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Are they that Unique?

Jerry Lucky Commentary September 2008

Copyright Jerry Lucky © 2008 All Rights Reserved

 

I have written in the past about how Ďthere is nothing new under the suníÖand in my view that certainly applies to music. These

days, new music tends to be more like a consignment store where the music is Ďnew to you.í Now I donít say that to be harsh, I just

think thatís a reality. For me knowing that doesnít take away one tiny second of enjoyment form any disc. But thatís perhaps because I donít

hold up thatartificial yardstick of uniqueness to music.

 

There are many within the music community (not just the progressive rock crowd) who are quick to look to one or more forebears of a musical style and hold them up as the definers of that style and then draw comparisons to the current scene based on that. If itís just to help describe the music thatís ok, but if itís meant to denigrate the music based on itís supposed lack of uniqueness well thatís just not going to fly. Iím of the opinion this is unfair and Iíll tell you why.

 

Letís look at the prog scene specifically and deal with the Ďbig fiveí of Yes, Genesis, Pink Floyd, Emerson Lake & Palmer and Jethro Tull. These five bands are traditionally singled out as progenitors of their individual musical style, be that space rock, symphonic, classical rock or whatever. And that in and of itself is in no way out of place. After all these are the bands that history remembers. Itís that history remembers part that causes this to get a bit sticky. If we are to attribute more significance to the fact that these are the bands that set the style for the music to follow, and then bemoan how new bands are merely copying what has gone before, I believe we fail to read the context of history. If we go on to bemoan the lack of originality or uniqueness of current bands we are making a mistake that many historians decry of Ďattempting to read history backwards.í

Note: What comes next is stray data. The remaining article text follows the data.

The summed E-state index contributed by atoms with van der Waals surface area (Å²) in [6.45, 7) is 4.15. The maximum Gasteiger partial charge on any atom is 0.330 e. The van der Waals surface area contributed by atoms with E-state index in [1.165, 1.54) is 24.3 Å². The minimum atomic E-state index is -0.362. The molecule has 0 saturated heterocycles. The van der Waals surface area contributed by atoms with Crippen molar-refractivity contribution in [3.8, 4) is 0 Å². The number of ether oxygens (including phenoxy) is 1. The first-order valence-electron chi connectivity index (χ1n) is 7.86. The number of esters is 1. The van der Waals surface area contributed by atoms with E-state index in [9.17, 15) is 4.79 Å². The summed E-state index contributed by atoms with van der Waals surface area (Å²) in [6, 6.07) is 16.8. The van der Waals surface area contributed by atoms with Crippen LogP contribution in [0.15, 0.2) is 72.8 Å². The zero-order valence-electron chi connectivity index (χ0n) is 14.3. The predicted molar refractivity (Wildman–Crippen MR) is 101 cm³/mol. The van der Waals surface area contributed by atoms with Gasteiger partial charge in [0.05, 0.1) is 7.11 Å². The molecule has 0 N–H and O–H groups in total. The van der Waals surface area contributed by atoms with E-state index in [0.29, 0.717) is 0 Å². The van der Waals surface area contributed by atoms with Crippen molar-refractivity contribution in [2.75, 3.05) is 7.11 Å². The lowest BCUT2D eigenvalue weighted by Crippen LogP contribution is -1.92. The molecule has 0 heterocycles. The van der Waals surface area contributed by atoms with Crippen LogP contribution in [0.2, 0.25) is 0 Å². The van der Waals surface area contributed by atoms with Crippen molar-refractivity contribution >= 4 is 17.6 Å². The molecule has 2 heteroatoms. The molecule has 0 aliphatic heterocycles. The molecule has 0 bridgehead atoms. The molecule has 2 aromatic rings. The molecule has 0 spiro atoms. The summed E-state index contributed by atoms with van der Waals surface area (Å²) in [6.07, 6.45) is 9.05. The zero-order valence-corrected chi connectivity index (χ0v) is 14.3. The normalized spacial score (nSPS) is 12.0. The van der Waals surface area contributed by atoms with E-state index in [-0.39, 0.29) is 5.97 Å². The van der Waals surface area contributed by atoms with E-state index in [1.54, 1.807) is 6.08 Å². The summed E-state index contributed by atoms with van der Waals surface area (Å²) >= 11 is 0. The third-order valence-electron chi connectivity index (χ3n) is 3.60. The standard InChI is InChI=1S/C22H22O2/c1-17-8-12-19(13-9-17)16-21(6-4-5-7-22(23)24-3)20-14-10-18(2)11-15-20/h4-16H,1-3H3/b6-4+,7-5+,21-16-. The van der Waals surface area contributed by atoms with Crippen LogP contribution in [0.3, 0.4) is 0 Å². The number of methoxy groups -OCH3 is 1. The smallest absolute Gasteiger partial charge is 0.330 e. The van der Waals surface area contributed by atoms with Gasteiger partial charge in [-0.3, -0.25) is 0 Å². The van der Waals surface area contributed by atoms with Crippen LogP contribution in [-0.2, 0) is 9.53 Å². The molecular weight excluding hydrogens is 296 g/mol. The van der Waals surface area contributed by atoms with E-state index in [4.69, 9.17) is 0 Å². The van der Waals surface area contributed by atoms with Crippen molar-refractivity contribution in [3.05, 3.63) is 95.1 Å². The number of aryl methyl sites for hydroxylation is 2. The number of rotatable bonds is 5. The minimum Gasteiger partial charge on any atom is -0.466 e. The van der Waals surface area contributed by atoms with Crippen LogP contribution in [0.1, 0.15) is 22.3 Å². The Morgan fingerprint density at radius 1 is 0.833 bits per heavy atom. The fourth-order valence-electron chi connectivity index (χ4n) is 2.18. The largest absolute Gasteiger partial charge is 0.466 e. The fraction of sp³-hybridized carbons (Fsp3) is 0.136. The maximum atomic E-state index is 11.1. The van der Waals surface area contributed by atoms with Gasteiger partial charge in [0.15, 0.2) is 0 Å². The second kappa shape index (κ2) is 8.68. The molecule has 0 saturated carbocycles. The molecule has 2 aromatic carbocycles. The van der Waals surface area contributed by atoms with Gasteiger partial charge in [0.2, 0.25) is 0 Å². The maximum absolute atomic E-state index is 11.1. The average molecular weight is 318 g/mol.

Hereís what I mean, and again this is in no way meant to take anything away from the big five, theyíve earned their place in musical history. However, in their own time I think we might be a little surprised to learn they may not have been quite as unique as we think of them today. In their time, and thatís an important aspect to keep in mind, bands like Jethro Tull had many contemporaries who incorporated breathy flute work overtop of a blues rock foundation. Now without oversimplifying it, there were dozens in the late sixties and early seventies who crafted music in this style. What about Yes or Genesis you ask? Surely they were more unique and stood out? Well itís entirely possible they stood out but again if we look at the band environment they were performing in weíll find more than a few others in their peer group who were performing music of a similar style.